Thursday, 28 May 2015

"American Beauty," Sam Mendes, Film Review

"American Beauty," Sam Mendes, Film Review

A series of film reviews where I give my comments on IMDB Top 250 films as a writer.  The idea is that over time these posts will build into a wide-ranging writing resource.

For more details about the approach I've taken, including some important points about its strengths and weaknesses (I make no claims about my abilities as a film critic or even the accuracy of my comments... but I do stand by the value of a writer's notes on interesting films), see my introductory post here.


In 1999, Thora Birch was still a rising star and American Beauty, as the first feature film directed by Sam Mendes, appeared to be the beginning of a career by an exciting new director.  God, it was good to be alive in those days...

Let's face it, American Beauty is a likeable and memorable film.  But it is also flawed in various ways that you might or might not choose to overlook.  Things start well, with that evocative piano theme tune.  And there are a bunch of great lines and images that stick with you.  Some of my favourites include:

'Look Closer' (The sign on Spacey's desk)
'I will sell this house today'
'Fuck me, your majesty' – these last two from the Annette Bening character.
'Have you got a minute?'  'For you, Brad, I've got five'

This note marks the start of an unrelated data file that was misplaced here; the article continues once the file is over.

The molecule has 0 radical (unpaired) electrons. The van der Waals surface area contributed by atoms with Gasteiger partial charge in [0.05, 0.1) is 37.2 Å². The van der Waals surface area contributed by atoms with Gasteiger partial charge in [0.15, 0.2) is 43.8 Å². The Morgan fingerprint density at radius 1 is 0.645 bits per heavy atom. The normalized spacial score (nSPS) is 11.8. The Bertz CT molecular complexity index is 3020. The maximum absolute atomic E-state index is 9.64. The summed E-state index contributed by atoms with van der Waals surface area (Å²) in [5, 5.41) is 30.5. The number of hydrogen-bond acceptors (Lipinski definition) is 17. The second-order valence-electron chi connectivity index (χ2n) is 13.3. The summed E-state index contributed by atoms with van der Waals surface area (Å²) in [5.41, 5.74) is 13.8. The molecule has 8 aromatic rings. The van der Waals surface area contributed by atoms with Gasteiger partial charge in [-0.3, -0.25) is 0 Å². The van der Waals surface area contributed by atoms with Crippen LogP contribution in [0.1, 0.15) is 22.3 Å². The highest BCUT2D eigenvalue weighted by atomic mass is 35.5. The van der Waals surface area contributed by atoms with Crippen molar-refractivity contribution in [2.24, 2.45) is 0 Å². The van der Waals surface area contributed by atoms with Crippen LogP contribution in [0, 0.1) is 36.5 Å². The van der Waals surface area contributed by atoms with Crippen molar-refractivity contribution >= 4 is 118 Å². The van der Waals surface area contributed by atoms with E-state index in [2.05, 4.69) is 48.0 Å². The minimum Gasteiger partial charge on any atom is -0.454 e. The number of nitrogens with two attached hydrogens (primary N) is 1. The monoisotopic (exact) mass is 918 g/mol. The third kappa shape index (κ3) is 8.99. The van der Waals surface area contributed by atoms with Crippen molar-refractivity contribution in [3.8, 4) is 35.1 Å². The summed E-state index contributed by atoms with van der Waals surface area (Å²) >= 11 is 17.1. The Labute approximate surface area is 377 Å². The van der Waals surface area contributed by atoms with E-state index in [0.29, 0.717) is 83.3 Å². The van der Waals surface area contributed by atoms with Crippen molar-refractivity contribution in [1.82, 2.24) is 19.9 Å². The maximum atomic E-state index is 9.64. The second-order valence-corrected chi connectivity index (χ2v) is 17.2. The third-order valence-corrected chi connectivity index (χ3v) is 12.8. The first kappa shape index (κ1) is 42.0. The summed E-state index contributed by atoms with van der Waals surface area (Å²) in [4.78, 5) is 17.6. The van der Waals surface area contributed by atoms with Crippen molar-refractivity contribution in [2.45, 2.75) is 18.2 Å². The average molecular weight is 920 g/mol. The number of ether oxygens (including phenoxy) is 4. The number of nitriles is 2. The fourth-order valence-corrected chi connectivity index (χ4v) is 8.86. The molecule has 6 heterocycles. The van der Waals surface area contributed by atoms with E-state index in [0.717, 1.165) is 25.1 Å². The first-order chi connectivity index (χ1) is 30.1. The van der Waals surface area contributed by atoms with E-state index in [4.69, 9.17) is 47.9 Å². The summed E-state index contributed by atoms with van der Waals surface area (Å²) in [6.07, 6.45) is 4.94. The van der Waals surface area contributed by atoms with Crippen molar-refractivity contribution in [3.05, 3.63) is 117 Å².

'I wanted to show my girlfriend your Nazi plate, sir'

The cinematography is great throughout.  And the theatrical lighting works really well, such as when the Nazi dad approaches Spacey for a kiss, is rebuffed and then fades perfectly into the darkness outside the garage.

On the negative side, it's impossible to believe much of the plot.  For example, the scene where Spacey blags a year's severance pay and gets a job flipping burgers.  What happens after the year?  Plus in real life, the exit interview would have had an HR suit present so that Spacey's trick simply wouldn't have worked.  This scene echoes the similarly flawed job dismissal scene in Fight Club.

And the neighbour is the world's most unconvincing drug dealer.

And Mena Suvari's character could surely only have been written by a middle-aged man.

A strength of the film is that every character is seen sympathetically, even when they have vastly different world views.

But the downside is that those sympathetic views are often vilely sentimental and unrealistic.  The neighbour's saintly mentally ill mother is particularly unpleasant.

Somehow we have to balance the sympathetic portrayal of Spacey's urge to return to the uncomplicated joys of childhood – getting the car he always wanted and a remote controlled toy, smoking dope and listening to Dad rock – with the hard-to-argue-with assessment of him from his daughter as a 'lame-O,' a 'horny geek-boy who's gonna spray his shorts whenever I bring a girlfriend home from school'.  This particular contradiction is quite enlightening, but overall there is a slightly preachy message of fighting the system, throwing off the shackles of middle class professional life and regaining the joys of childhood – and when that message isn't backed up by realistic characterisation or events, it descends into sentimentality.

The shots of suburban windowpanes made to look like prison bars, the floating plastic bag, the petals, the creepy neighbour with a camcorder – these are all iconic shots.

It's one of those strange films that combine wonderful and awful elements.  Mendes' subsequent films could have gone either way based on the evidence of American Beauty.  Sadly, in my view, as with Birch's later career, it was all downhill after this one.

Personal Score: 6/10

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